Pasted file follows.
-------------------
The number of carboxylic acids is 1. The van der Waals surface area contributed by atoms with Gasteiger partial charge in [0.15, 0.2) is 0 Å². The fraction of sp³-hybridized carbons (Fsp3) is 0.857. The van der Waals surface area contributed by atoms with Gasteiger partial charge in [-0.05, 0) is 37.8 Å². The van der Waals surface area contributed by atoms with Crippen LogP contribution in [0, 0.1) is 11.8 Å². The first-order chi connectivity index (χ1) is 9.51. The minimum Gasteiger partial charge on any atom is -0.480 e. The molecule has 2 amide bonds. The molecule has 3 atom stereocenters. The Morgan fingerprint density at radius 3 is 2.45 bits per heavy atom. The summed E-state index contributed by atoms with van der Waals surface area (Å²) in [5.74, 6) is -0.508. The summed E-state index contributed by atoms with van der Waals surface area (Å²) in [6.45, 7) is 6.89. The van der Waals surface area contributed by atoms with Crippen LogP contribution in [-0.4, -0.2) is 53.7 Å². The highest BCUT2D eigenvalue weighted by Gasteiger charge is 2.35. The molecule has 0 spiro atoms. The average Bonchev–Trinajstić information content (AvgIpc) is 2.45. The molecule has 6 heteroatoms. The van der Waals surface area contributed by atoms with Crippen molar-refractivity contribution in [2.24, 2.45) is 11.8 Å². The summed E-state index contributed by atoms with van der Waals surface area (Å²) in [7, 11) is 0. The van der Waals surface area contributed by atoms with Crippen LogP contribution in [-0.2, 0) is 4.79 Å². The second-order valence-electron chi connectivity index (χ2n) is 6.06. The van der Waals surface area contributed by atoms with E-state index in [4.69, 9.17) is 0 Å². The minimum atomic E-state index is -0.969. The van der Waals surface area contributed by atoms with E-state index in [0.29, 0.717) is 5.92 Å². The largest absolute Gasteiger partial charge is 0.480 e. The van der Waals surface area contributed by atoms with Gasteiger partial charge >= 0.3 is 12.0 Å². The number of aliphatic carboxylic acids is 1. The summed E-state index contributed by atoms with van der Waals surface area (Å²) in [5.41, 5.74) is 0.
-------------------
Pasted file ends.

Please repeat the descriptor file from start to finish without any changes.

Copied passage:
The number of carboxylic acids is 1. The van der Waals surface area contributed by atoms with Gasteiger partial charge in [0.15, 0.2) is 0 Å². The fraction of sp³-hybridized carbons (Fsp3) is 0.857. The van der Waals surface area contributed by atoms with Gasteiger partial charge in [-0.05, 0) is 37.8 Å². The van der Waals surface area contributed by atoms with Crippen LogP contribution in [0, 0.1) is 11.8 Å². The first-order chi connectivity index (χ1) is 9.51. The minimum Gasteiger partial charge on any atom is -0.480 e. The molecule has 2 amide bonds. The molecule has 3 atom stereocenters. The Morgan fingerprint density at radius 3 is 2.45 bits per heavy atom. The summed E-state index contributed by atoms with van der Waals surface area (Å²) in [5.74, 6) is -0.508. The summed E-state index contributed by atoms with van der Waals surface area (Å²) in [6.45, 7) is 6.89. The van der Waals surface area contributed by atoms with Crippen LogP contribution in [-0.4, -0.2) is 53.7 Å². The highest BCUT2D eigenvalue weighted by Gasteiger charge is 2.35. The molecule has 0 spiro atoms. The average Bonchev–Trinajstić information content (AvgIpc) is 2.45. The molecule has 6 heteroatoms. The van der Waals surface area contributed by atoms with Crippen molar-refractivity contribution in [2.24, 2.45) is 11.8 Å². The summed E-state index contributed by atoms with van der Waals surface area (Å²) in [7, 11) is 0. The van der Waals surface area contributed by atoms with Crippen LogP contribution in [-0.2, 0) is 4.79 Å². The second-order valence-electron chi connectivity index (χ2n) is 6.06. The van der Waals surface area contributed by atoms with E-state index in [4.69, 9.17) is 0 Å². The minimum atomic E-state index is -0.969. The van der Waals surface area contributed by atoms with E-state index in [0.29, 0.717) is 5.92 Å². The largest absolute Gasteiger partial charge is 0.480 e. The van der Waals surface area contributed by atoms with Gasteiger partial charge >= 0.3 is 12.0 Å². The number of aliphatic carboxylic acids is 1. The summed E-state index contributed by atoms with van der Waals surface area (Å²) in [5.41, 5.74) is 0.